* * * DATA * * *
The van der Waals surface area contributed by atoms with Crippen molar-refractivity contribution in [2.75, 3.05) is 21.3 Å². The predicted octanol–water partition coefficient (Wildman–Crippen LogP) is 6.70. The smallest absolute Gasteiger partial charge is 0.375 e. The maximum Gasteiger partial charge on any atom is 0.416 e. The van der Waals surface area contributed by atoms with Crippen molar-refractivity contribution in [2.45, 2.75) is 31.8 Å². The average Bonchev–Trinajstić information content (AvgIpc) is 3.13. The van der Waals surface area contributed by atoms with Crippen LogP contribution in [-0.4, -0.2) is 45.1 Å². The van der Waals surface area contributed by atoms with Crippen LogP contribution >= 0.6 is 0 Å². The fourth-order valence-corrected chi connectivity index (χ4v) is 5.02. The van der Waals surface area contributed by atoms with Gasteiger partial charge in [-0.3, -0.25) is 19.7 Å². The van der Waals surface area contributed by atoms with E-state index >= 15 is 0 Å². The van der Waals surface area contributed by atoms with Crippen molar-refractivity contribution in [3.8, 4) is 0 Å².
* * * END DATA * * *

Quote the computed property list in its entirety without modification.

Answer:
The van der Waals surface area contributed by atoms with Crippen molar-refractivity contribution in [2.75, 3.05) is 21.3 Å². The predicted octanol–water partition coefficient (Wildman–Crippen LogP) is 6.70. The smallest absolute Gasteiger partial charge is 0.375 e. The maximum Gasteiger partial charge on any atom is 0.416 e. The van der Waals surface area contributed by atoms with Crippen molar-refractivity contribution in [2.45, 2.75) is 31.8 Å². The average Bonchev–Trinajstić information content (AvgIpc) is 3.13. The van der Waals surface area contributed by atoms with Crippen LogP contribution in [-0.4, -0.2) is 45.1 Å². The van der Waals surface area contributed by atoms with Crippen LogP contribution >= 0.6 is 0 Å². The fourth-order valence-corrected chi connectivity index (χ4v) is 5.02. The van der Waals surface area contributed by atoms with Gasteiger partial charge in [-0.3, -0.25) is 19.7 Å². The van der Waals surface area contributed by atoms with E-state index >= 15 is 0 Å². The van der Waals surface area contributed by atoms with Crippen molar-refractivity contribution in [3.8, 4) is 0 Å².